DDI09.ss.immigrationuniquness.wave4

DDI09.ss.immigrationuniquness.wave4 -...

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b1cee852becd70d3d547a736157858c940271ee5.doc Dartmouth 2K9 1 2NC Immigration UQ Extension 1. The current recession is deterring immigrants because they’ll only come if services and jobs are available. That’s NYT. 2. Immigration declining now – economic crisis The Examiner 6/17 (UCSD: border apprehensions' decrease not related to enforcement strategy, http://www.examiner.com/x-9270-LA-Border-and-Immigration-Examiner~y2009m6d17- UCSD-border-apprehensions-decrease-not-related-to-enforcement-strategy ) Washington D.C. - The Department of Homeland Security released a report this week showing that apprehensions of undocumented immigrants at the U.S.-Mexico border are at their lowest level since 1973 , leaving many observers contemplating the factors responsible for this decline. Is it the recession-plagued U.S. economy or beefed-up enforcement efforts? New data from a research team led by Wayne Cornelius, Director of the Center for Comparative Immigration Studies at the University of California, San Diego, sheds light on the decline in apprehensions and reveals the surprising, unintended consequences of border enforcement. According to 4,012 interviews conducted with migrants and prospective migrants in Mexico, California, and Oklahoma between 2005 and 2009, the drying up of the U.S. job market, coupled with the high personal and financial costs of migration, are slowing the pace of undocumented migration from Mexico. At the same time, undocumented immigrants already here are staying put due to the high costs and physical risks of being smuggled back into the United States, fear of losing their U.S. jobs, and lack of economic opportunities in Mexico . The data reveals that, ironically, enhanced border security has created "reduced circularity in migration"- essentially locking migrants in the United States as the prospect of going home and returning later has become increasingly expensive and dangerous. The new research conducted by Cornelius' team indicates that the condition of the U.S. economy is far more significant in explaining the recent decline in border apprehensions than any of the enforcement-only measures that have been implemented to date . Border-enforcement efforts will continue to be largely ineffectual until the U.S. immigration system is brought into line with the ups and downs of U.S. labor demand, which drives so much of undocumented immigration in the first place. Enforcement is not a substitute for reform. Last printed 1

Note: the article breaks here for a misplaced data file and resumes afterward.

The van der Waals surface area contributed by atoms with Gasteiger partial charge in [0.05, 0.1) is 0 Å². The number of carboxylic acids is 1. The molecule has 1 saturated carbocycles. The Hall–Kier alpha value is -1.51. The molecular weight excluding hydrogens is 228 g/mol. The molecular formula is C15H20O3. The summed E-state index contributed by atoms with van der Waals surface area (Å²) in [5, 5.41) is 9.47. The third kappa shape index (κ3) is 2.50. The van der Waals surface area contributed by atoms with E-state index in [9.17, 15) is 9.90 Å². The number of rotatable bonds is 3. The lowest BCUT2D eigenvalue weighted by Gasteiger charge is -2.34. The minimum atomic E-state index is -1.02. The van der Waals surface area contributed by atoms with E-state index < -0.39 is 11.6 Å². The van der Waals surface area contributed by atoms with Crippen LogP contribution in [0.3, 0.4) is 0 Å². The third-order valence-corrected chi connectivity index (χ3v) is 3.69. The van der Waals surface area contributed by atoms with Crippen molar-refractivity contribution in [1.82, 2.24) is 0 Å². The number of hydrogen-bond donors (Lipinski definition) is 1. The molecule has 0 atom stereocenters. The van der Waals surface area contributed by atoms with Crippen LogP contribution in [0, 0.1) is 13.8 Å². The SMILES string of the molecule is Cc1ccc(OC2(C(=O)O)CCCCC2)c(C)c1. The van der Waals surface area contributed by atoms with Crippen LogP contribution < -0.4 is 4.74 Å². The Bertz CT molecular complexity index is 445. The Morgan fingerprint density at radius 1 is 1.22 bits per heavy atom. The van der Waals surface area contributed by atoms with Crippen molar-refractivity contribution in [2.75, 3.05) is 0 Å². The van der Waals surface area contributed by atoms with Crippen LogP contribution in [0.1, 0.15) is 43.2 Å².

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b1cee852becd70d3d547a736157858c940271ee5.doc Dartmouth 2K9 2 2NC Immigration CO2 Immigration increases global CO2 emissions Camarota, 8 (Steven, senior demographic analyst at the Center of Immigration Studies, August, “Immigration to the United States and World-Wide Greenhouse Gas Emissions”, http://www.cis.org/GreenhouseGasEmissions) The findings of this study indicate that future levels of immigration will have a significant impact on efforts to reduce global CO2 emissions. Immigration to the United States significantly increases world-
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This note was uploaded on 12/20/2010 for the course K 101 taught by Professor Staff during the Fall '10 term at UMass Lowell.

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DDI09.ss.immigrationuniquness.wave4 -...

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